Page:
Om– Ever present, it is the pulse of the universe and the source of our whole being.

Namah–  A word that means to bow.

Shivaya– Literally it means Shiva; but more than that, it represents the inner self.

For your reference, here is an audio link to the pronunciation of Om Namah Shivaya

When understood fully, the phrase translates to “I bow to the inner Self.’ In class, you may have heard me say, “bow to the teacher within”.

A wonderful set of words that expresses exactly how I feel as I end each and every practice. Bowing to the teacher within me is saluting all of my wisdom and where it stems from. It is how I respect my journey and honor all those who have made it possible.

My deepest gratitude!

Support A Steady Yoga Practice: Expand Your Horizons

landscape-1115428__340“As a bee seeks nectar from all kinds of flowers, seek teachings everywhere. Like a deer that finds a quiet place to graze, seek seclusion to digest all that you have gathered. Like a mad one beyond all limits, go where you please and live like a lion completely free of fear.” – Dzogchen Tantra

I would like to propose that we all pledge to expand ourselves during the first week of 2018. This may sound like a great contradiction to all of the resolutions you will be hearing about today. But let me be specific, I am suggesting that you expand yourself mentally.

Broadening the horizon of your awareness requires experience and study. Svadhyaya is the sanskrit term for self-study. And, as we have learned, increased awareness brings you true happiness. This week, check out some of my recommendations for enhancing your practice and choose a prop, health aid, or reading to expand your yoga.

Please keep in mind that whatever you choose should grant you a deeper connection to Self. It should awaken you to your true nature. Only then will you be able to see things as they truly are and live in the present moment.

Check out this previous post Amplify Your Awareness – a personal story of awakening.

Happy New Year Everyone!

Support A Steady Yoga Practice: Light Your Fire

“The wider practice of yoga is not about arranging our life so that it is perfect and easy and non-challenging. Rather it is about using the discipline we find in asana practice to be able to remain easy in the midst of difficulty. That is the true measure of freedom…” – Judith Lasater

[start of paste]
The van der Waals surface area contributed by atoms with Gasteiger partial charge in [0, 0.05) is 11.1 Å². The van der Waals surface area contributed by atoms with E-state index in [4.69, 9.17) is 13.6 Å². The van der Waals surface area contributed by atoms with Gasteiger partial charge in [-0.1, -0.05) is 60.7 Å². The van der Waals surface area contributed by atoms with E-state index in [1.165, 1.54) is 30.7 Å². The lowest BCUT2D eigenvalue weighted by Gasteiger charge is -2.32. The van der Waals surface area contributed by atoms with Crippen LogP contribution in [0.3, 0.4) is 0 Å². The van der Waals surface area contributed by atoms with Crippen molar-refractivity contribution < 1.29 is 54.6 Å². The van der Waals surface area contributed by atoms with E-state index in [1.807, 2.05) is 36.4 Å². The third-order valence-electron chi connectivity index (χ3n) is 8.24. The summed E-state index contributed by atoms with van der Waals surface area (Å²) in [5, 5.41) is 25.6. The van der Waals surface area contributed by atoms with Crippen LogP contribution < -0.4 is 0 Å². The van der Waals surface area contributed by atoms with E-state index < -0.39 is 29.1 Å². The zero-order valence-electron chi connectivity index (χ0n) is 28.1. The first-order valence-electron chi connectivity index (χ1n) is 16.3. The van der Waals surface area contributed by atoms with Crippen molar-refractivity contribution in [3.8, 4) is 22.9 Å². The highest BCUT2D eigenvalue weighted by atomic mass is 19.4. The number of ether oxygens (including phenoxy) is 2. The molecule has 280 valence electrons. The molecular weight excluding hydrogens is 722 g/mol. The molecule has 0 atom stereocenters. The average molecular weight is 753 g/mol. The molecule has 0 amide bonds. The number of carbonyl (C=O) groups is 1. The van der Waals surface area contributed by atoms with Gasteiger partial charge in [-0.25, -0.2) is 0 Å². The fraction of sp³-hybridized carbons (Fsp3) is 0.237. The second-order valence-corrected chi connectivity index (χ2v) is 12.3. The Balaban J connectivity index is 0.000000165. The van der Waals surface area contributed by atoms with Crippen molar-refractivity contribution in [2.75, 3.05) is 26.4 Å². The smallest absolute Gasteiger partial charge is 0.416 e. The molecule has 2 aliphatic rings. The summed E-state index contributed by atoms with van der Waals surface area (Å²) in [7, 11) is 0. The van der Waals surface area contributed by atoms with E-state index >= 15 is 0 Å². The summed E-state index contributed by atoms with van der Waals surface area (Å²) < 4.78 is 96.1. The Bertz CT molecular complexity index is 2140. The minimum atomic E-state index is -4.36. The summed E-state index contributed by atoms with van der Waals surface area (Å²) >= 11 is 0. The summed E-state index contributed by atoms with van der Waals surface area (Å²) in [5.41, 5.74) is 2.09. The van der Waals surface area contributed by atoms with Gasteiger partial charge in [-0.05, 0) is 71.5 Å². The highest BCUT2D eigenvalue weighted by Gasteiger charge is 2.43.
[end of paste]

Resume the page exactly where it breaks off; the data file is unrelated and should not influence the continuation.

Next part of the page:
The Sanskrit word tapas is the third niyama on our list. Tapas is often defined as heat. Yet it’s more ancient roots explain tapas has having the ability to remove impurities. In fact, the word tapas is used to define the process of heating alloyed gold until the debris is burnt off, revealing only the purest product.

Through the practice of yoga we can also use heat to burn away the nonsense and expose our true power. sun-1106981__340This does not just apply to intensive ashtanga, hot or vinyasa yoga forms. Any type of asana, pranayama or meditation can generate tapas.

This week choose a portion of your practice where you feel you need to apply more will power.

If you can’t sustain downward dog without stressing your shoulders, approach the posture through child’s pose and gradually build on the time you remain in downward dog until you feel stronger.

Maybe you can’t relax in savasana for more than 5 minutes. Use a timer to add one minute to each practice until you relish a full 10 or even 20 minute savasana.

As you bring more self-disipline into your practice, you will realize that you have more confidence. This “I can do it” attitude leads to greater contentment. Ultimately you will find that when you persevere in your practice (and your life), you feel more balanced, purposeful and joyful. A little work will release your attachments and free up your consciousness for higher realizations.

If you are interested in learning more about the concept of tapas, click on this previous post: “Tap Into Your Strength.”

Be the Light!